If you have talked with and met with a Pet Owner but have decided that boarding a pet is not for you or their pet will not fit with your household, do not leave them hanging. Military members are working on a tight time schedule and are relying on you and other DoD Boarders to be fair, honest and hopefully care for their pet. By not returning phone calls or emails, breaking an agreement to meet or worse, backing out of a boarding arrangement at the last minute, you are putting their pet in danger by making the Pet Owners desperate to rehome their pet. Pets may be relinquished to shelters or worse, euthanized, because of flaky DoD Boarders. Be upfront with the Pet Owner in order to have them move on if you won't work out.


Before you take in a Pet ine Need, ensure you have gone over our example DoD Boarding Contract with the Pet Owner, and each of you retains a signed copy.

Prepping your Household

Other Humans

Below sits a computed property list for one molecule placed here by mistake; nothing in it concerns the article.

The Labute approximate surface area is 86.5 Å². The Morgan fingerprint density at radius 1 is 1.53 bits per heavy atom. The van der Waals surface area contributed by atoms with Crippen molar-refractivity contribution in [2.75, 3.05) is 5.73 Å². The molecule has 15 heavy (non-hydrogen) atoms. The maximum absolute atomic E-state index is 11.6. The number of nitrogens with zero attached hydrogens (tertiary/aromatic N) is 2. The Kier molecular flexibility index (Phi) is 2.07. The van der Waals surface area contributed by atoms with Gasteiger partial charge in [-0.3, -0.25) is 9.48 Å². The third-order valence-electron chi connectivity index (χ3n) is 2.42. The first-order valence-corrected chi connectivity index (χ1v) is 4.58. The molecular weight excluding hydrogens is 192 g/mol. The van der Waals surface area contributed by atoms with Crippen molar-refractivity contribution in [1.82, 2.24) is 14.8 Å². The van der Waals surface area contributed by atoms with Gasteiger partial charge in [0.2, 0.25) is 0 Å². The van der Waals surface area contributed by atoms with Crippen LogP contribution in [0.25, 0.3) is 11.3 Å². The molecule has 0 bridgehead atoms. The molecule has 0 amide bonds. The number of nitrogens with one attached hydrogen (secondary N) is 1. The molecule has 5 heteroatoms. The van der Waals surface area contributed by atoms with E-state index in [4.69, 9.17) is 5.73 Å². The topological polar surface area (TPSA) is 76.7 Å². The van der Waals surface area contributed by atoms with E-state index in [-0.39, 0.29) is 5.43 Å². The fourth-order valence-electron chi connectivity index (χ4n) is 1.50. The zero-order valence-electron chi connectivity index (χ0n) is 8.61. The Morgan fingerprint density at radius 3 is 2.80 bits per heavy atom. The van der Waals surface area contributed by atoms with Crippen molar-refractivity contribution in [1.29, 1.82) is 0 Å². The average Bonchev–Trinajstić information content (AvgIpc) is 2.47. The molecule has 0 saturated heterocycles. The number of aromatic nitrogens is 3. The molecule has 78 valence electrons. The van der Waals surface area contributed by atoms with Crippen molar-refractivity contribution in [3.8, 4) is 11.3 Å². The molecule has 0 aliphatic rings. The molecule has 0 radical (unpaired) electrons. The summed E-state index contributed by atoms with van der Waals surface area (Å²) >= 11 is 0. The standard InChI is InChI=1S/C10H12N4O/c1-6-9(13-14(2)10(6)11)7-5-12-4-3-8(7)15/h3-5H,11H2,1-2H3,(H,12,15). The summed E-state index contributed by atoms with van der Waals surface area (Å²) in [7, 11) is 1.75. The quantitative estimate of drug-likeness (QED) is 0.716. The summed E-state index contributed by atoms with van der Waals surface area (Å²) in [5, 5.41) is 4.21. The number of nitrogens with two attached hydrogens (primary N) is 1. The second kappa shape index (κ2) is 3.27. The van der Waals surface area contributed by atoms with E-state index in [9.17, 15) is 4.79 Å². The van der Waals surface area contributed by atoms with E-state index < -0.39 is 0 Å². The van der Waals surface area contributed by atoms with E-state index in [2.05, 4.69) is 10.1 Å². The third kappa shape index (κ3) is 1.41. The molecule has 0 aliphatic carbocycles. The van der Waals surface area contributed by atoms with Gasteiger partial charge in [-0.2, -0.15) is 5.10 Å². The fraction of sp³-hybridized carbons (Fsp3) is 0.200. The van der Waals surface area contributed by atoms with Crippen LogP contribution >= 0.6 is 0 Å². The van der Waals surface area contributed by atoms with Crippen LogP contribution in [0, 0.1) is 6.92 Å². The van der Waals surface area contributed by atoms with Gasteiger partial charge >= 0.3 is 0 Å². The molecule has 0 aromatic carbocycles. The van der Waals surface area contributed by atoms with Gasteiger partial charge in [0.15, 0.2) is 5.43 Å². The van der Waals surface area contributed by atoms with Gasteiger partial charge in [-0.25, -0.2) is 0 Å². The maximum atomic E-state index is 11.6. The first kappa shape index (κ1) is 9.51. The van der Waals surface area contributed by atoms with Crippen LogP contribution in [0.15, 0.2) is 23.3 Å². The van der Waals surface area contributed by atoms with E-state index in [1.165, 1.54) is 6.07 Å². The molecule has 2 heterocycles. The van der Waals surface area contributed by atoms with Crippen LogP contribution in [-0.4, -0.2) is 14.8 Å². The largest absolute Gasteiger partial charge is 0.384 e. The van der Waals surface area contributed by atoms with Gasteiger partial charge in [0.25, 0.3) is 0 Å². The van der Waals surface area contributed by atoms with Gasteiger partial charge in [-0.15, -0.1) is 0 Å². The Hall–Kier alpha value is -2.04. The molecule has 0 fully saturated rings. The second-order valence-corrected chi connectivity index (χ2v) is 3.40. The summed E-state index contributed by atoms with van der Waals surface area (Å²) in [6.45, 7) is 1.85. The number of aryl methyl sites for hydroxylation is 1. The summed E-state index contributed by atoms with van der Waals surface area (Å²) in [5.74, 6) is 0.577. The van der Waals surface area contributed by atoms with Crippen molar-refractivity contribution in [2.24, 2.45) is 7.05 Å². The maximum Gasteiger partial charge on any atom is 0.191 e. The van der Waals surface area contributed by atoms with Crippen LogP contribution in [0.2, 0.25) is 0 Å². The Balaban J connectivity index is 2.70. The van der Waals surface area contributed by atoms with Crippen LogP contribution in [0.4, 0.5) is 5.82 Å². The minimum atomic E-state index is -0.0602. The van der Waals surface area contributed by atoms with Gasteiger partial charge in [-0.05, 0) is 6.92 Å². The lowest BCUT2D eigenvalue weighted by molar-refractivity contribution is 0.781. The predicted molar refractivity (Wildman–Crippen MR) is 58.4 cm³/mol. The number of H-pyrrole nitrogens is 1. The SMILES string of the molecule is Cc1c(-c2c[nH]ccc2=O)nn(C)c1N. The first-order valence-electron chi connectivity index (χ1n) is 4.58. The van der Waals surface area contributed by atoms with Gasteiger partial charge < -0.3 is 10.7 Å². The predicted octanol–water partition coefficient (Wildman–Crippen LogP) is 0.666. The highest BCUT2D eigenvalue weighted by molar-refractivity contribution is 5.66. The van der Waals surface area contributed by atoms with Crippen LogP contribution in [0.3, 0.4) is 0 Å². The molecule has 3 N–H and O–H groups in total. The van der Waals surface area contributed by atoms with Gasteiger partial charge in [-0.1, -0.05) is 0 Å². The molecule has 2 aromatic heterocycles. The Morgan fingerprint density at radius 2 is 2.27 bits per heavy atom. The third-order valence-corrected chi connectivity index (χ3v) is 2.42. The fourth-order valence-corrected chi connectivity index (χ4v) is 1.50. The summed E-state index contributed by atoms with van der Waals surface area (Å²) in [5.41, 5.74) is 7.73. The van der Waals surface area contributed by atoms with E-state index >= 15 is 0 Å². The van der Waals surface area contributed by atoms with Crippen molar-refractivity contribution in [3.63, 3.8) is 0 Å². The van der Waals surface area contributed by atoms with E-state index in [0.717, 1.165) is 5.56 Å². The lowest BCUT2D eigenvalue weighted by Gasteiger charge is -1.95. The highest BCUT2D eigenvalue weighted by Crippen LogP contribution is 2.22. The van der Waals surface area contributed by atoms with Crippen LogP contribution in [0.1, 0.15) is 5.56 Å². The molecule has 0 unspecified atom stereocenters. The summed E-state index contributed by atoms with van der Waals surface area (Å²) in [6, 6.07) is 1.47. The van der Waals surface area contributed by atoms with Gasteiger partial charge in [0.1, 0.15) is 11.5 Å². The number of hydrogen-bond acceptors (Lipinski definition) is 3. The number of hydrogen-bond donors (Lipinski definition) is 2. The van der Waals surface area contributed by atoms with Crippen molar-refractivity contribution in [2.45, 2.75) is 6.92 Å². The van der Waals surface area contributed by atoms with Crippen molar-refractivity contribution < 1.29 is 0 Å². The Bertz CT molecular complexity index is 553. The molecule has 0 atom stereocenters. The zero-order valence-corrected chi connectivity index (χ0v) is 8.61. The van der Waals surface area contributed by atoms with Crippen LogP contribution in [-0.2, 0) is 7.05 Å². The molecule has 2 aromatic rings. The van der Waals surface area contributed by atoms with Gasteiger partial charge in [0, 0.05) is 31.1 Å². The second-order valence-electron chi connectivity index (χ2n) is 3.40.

If you have other humans in the household, adults or children, ensure that everyone is on board for watching a pet for a Pet Owner. Ensure that the pet gets along with all family members and is accepting of any children in the home. If the Pet Owner has specific requests made in regards to the care of their pets, make sure everyone knows of those requests. When it comes to training, discipline, feeding, playing, etc, there should be consistency for the pet from the Pet Owners home to yours.


Other Pets

All pets should meet the incoming Pet in Need before boarding begins. For pets that are not comfortable with meeting new animals, ensure you are introducing the pets slowly and in a method that makes them comfortable with each other. Allowing them to meet and get used to each other before boarding begins with decrease the likelihood of aggression that might arise if animals are introduced too quickly. Also, ensure that all your pets are kept current on their vaccinations and parasite prevention medication to help all pets remain healthy during the boarding.